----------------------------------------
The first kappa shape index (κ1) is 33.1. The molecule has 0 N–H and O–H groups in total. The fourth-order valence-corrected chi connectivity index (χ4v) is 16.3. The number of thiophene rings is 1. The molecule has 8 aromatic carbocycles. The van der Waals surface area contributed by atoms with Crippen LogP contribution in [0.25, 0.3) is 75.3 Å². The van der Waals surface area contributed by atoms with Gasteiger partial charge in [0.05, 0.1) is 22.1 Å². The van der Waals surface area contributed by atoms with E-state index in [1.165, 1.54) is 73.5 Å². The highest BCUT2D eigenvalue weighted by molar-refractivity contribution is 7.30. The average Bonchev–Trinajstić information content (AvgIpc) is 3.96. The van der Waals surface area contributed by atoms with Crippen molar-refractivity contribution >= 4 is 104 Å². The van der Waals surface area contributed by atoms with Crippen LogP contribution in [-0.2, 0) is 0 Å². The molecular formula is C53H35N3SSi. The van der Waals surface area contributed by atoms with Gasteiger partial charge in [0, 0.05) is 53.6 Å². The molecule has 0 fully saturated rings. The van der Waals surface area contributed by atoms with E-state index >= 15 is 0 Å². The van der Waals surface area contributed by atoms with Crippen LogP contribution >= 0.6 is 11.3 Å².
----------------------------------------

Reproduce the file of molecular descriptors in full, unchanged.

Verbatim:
The first kappa shape index (κ1) is 33.1. The molecule has 0 N–H and O–H groups in total. The fourth-order valence-corrected chi connectivity index (χ4v) is 16.3. The number of thiophene rings is 1. The molecule has 8 aromatic carbocycles. The van der Waals surface area contributed by atoms with Crippen LogP contribution in [0.25, 0.3) is 75.3 Å². The van der Waals surface area contributed by atoms with Gasteiger partial charge in [0.05, 0.1) is 22.1 Å². The van der Waals surface area contributed by atoms with E-state index in [1.165, 1.54) is 73.5 Å². The highest BCUT2D eigenvalue weighted by molar-refractivity contribution is 7.30. The average Bonchev–Trinajstić information content (AvgIpc) is 3.96. The van der Waals surface area contributed by atoms with Crippen molar-refractivity contribution >= 4 is 104 Å². The van der Waals surface area contributed by atoms with Crippen LogP contribution in [-0.2, 0) is 0 Å². The molecular formula is C53H35N3SSi. The van der Waals surface area contributed by atoms with Gasteiger partial charge in [0, 0.05) is 53.6 Å². The molecule has 0 fully saturated rings. The van der Waals surface area contributed by atoms with E-state index >= 15 is 0 Å². The van der Waals surface area contributed by atoms with Crippen LogP contribution >= 0.6 is 11.3 Å².